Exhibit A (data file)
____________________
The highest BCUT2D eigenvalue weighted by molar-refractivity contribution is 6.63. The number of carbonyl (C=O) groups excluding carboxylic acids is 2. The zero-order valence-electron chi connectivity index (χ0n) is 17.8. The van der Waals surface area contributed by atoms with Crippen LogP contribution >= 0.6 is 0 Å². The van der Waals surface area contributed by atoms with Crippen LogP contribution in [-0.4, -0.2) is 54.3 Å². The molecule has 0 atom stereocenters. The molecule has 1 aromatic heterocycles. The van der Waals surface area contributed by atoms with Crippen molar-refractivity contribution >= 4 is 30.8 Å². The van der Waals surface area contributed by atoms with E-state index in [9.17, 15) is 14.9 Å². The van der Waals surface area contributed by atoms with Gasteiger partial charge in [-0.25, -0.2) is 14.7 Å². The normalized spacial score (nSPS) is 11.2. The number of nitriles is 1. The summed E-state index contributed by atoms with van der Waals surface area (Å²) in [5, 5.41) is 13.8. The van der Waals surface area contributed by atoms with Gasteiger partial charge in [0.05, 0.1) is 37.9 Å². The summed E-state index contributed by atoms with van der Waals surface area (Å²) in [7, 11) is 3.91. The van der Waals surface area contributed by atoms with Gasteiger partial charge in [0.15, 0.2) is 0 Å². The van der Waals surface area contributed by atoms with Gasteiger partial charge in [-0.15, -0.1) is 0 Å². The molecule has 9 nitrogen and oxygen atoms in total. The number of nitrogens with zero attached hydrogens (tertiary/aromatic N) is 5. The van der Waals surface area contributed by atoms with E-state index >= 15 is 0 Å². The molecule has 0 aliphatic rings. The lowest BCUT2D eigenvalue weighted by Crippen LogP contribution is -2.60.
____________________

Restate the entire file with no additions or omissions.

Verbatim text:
The highest BCUT2D eigenvalue weighted by molar-refractivity contribution is 6.63. The number of carbonyl (C=O) groups excluding carboxylic acids is 2. The zero-order valence-electron chi connectivity index (χ0n) is 17.8. The van der Waals surface area contributed by atoms with Crippen LogP contribution >= 0.6 is 0 Å². The van der Waals surface area contributed by atoms with Crippen LogP contribution in [-0.4, -0.2) is 54.3 Å². The molecule has 0 atom stereocenters. The molecule has 1 aromatic heterocycles. The van der Waals surface area contributed by atoms with Crippen molar-refractivity contribution >= 4 is 30.8 Å². The van der Waals surface area contributed by atoms with E-state index in [9.17, 15) is 14.9 Å². The van der Waals surface area contributed by atoms with Gasteiger partial charge in [-0.25, -0.2) is 14.7 Å². The normalized spacial score (nSPS) is 11.2. The number of nitriles is 1. The summed E-state index contributed by atoms with van der Waals surface area (Å²) in [5, 5.41) is 13.8. The van der Waals surface area contributed by atoms with Gasteiger partial charge in [0.05, 0.1) is 37.9 Å². The summed E-state index contributed by atoms with van der Waals surface area (Å²) in [7, 11) is 3.91. The van der Waals surface area contributed by atoms with Gasteiger partial charge in [0.15, 0.2) is 0 Å². The van der Waals surface area contributed by atoms with Gasteiger partial charge in [-0.15, -0.1) is 0 Å². The molecule has 9 nitrogen and oxygen atoms in total. The number of nitrogens with zero attached hydrogens (tertiary/aromatic N) is 5. The van der Waals surface area contributed by atoms with E-state index >= 15 is 0 Å². The molecule has 0 aliphatic rings. The lowest BCUT2D eigenvalue weighted by Crippen LogP contribution is -2.60.